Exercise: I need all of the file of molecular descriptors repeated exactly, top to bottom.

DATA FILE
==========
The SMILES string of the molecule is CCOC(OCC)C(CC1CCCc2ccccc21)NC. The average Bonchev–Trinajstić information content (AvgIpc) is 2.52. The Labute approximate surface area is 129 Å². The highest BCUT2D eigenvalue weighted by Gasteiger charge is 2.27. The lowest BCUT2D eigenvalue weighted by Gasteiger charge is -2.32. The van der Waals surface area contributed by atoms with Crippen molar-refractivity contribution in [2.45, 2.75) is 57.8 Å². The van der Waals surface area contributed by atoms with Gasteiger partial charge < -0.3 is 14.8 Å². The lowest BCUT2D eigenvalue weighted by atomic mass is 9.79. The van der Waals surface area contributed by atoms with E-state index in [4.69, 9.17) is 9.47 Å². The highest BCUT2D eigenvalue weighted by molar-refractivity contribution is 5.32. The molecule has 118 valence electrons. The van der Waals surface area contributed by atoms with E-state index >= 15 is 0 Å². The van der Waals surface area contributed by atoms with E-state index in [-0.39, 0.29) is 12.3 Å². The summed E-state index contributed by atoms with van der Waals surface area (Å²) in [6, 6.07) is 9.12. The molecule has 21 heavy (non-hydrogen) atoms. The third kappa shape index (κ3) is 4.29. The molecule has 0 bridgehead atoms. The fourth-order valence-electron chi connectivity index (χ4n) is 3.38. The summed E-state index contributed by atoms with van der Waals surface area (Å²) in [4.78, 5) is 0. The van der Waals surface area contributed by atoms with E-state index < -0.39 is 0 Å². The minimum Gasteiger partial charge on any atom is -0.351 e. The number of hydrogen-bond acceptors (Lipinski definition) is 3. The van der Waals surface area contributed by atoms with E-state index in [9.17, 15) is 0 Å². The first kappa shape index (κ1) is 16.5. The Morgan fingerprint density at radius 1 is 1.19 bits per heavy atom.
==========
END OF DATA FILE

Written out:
The SMILES string of the molecule is CCOC(OCC)C(CC1CCCc2ccccc21)NC. The average Bonchev–Trinajstić information content (AvgIpc) is 2.52. The Labute approximate surface area is 129 Å². The highest BCUT2D eigenvalue weighted by Gasteiger charge is 2.27. The lowest BCUT2D eigenvalue weighted by Gasteiger charge is -2.32. The van der Waals surface area contributed by atoms with Crippen molar-refractivity contribution in [2.45, 2.75) is 57.8 Å². The van der Waals surface area contributed by atoms with Gasteiger partial charge < -0.3 is 14.8 Å². The lowest BCUT2D eigenvalue weighted by atomic mass is 9.79. The van der Waals surface area contributed by atoms with E-state index in [4.69, 9.17) is 9.47 Å². The highest BCUT2D eigenvalue weighted by molar-refractivity contribution is 5.32. The molecule has 118 valence electrons. The van der Waals surface area contributed by atoms with E-state index >= 15 is 0 Å². The van der Waals surface area contributed by atoms with E-state index in [-0.39, 0.29) is 12.3 Å². The summed E-state index contributed by atoms with van der Waals surface area (Å²) in [6, 6.07) is 9.12. The molecule has 21 heavy (non-hydrogen) atoms. The third kappa shape index (κ3) is 4.29. The molecule has 0 bridgehead atoms. The fourth-order valence-electron chi connectivity index (χ4n) is 3.38. The summed E-state index contributed by atoms with van der Waals surface area (Å²) in [4.78, 5) is 0. The van der Waals surface area contributed by atoms with E-state index < -0.39 is 0 Å². The minimum Gasteiger partial charge on any atom is -0.351 e. The number of hydrogen-bond acceptors (Lipinski definition) is 3. The van der Waals surface area contributed by atoms with E-state index in [9.17, 15) is 0 Å². The first kappa shape index (κ1) is 16.5. The Morgan fingerprint density at radius 1 is 1.19 bits per heavy atom.